Implementing the above law according to experts is very expensive especially now that the state is suffering financially. Before the bill was passed, the Arizona legislature failed to produce details on how much the SB 1070 will cost. But the sheriff estimates that law-enforcement agencies will spend between $775, 8850 and $1,163,820 in processing expenses, jail costs will cost an upward of $21,195,600 to a whopping $96,086,720, the attorney and staff fees will cost #810,067-$1,620,134 in Yuma County only with a population of about 200, 000 people. There are 15 such counties in Arizona and by extension therefore, the state will have to spend 100s of millions of dollars to implement the SB 1070. The phoenix mayor estimates that the loss of convention to the state due to SB 1070 law will be about $90 million dollars over a period of 5 years due to boycotts. A study by the University of Arizona concludes that the economic output would drop by $29 million annually if the SB 1070 is implemented (American immigration council).
The federal law and the Obama administration upon reading the Arizona SB 1070 law, considered the matter and on July 16th 2010, a law suit was filed before the laws were to be effected on July 28, 2010. (The US Supreme Court is set this December to hear arguments on a separate Arizona law that was enacted in 2007 mandating use of federal employment verification system and penalize employers hiring aliens). Based on equal protection, some individual have gone to court challenging the Arizona laws while some civil rights groups wants a permanent injunction. The law suit filed in May, 2010 stated that SB 1070 violates the supremacy of the constitution. On July 28, Judge Bolton granted in part and denied the motion for preliminary injunction. Some sections were barred from taking effect. These included; section 2B that required law enforcement officers to determine the immigration status of a suspected immigrant during any unlawful stop, section 3 was also barred as it required that all it was a crime against the state by not carrying federally issued registration documents and thus attracted a fine, section 5 that made it unlawful to any unauthorized alien to knowingly apply or work in Arizona. Section 6 that permitted an unwarranted officer to arrest if s/he has if he has any probable cause that the person has committed a crime that makes her/him to be removed from the US (Morse A. 2010). The Arizona governor later appealed on august 26, 2010, against the above judge Bolton ruling.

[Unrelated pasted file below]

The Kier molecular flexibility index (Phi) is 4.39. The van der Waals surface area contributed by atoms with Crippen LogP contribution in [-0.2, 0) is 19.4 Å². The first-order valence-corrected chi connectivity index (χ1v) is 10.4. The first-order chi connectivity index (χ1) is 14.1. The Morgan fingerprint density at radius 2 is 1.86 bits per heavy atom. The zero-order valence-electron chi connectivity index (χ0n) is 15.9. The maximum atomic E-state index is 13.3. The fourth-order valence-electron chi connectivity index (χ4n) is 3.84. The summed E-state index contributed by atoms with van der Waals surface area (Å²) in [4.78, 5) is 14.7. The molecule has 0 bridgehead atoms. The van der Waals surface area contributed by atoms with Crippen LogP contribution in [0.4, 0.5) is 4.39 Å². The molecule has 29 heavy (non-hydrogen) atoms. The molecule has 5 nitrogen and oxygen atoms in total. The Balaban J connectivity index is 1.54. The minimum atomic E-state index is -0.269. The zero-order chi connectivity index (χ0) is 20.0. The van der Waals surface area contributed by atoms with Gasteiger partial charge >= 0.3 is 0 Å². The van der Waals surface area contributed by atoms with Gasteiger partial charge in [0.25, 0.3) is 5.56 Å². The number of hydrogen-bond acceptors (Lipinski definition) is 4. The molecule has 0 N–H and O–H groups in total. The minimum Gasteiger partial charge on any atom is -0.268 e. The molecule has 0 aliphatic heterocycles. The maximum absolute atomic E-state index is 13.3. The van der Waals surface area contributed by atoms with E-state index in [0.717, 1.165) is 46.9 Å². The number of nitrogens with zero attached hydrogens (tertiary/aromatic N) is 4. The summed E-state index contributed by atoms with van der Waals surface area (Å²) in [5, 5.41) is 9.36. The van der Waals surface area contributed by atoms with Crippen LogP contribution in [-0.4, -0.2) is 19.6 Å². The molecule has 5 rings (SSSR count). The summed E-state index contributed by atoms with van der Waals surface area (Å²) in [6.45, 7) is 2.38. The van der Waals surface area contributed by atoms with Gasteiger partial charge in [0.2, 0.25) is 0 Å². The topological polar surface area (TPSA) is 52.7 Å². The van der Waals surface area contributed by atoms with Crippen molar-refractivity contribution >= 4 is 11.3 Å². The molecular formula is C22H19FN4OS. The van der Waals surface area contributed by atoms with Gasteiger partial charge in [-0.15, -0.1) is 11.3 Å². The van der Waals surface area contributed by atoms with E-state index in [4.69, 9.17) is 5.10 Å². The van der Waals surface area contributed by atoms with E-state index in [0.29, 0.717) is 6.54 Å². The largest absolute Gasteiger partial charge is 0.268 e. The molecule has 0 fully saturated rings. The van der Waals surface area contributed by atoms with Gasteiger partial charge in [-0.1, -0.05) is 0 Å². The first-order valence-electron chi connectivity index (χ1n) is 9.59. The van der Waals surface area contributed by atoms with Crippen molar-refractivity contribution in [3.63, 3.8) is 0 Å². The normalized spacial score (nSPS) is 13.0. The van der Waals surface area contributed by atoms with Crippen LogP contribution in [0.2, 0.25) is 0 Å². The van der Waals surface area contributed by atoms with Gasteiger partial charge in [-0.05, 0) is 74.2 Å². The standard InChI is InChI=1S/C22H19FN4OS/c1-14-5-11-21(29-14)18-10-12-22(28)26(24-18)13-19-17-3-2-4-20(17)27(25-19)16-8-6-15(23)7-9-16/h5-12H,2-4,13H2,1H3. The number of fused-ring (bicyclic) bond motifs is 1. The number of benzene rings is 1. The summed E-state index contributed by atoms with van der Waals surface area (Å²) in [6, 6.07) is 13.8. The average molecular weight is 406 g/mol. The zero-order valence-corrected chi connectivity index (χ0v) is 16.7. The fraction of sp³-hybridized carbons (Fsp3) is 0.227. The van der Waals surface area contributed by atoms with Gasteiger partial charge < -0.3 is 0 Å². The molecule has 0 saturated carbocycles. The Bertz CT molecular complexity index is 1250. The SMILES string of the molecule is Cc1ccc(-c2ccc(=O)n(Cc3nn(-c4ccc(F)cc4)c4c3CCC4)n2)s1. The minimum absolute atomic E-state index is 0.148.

Policy Analysis and Evaluation
Immediately the law became law, its effect was felt in many areas. In some Christian churches within Arizona especially those with large immigrant concentrations, they was a reported drop of about 30 percent in attendance figures. In those areas, schools, hospitals and businesses reported drops in their numbers. These drops were linked to immigrants leaving Arizona to either going back to Mexico or leaving to other states within the US. In November 2010, a study conducted by the BBVA based on the current population survey said that the Hispanic population had reduced by about 100, 000 people. The Mexican government reported that about 23, 000 people returned to home after the bill became law in just its first week. The number of Hispanic democrats also increased sharply in the first week of legislation mainly because democrats were seen as sympathizers while it's a republican governor who signed the bill into law. Due to this fact that the bill has somehow managed to reduce the number of illegal immigrants in Arizona, some states are planning to introduce similar bills to SB 1070. These includes; South Carolina, Minnesota, Michigan, Rhode Island and Pennsylvania. In about 22 states, politicians are proposing the introduction of similar laws (Myers A. M. 2010).
The claim that the law contravenes the Supreme law is an issue that has not been fully decided upon. This is because if it does, then it will be inconsistent as the Supreme law will always prevail over state laws.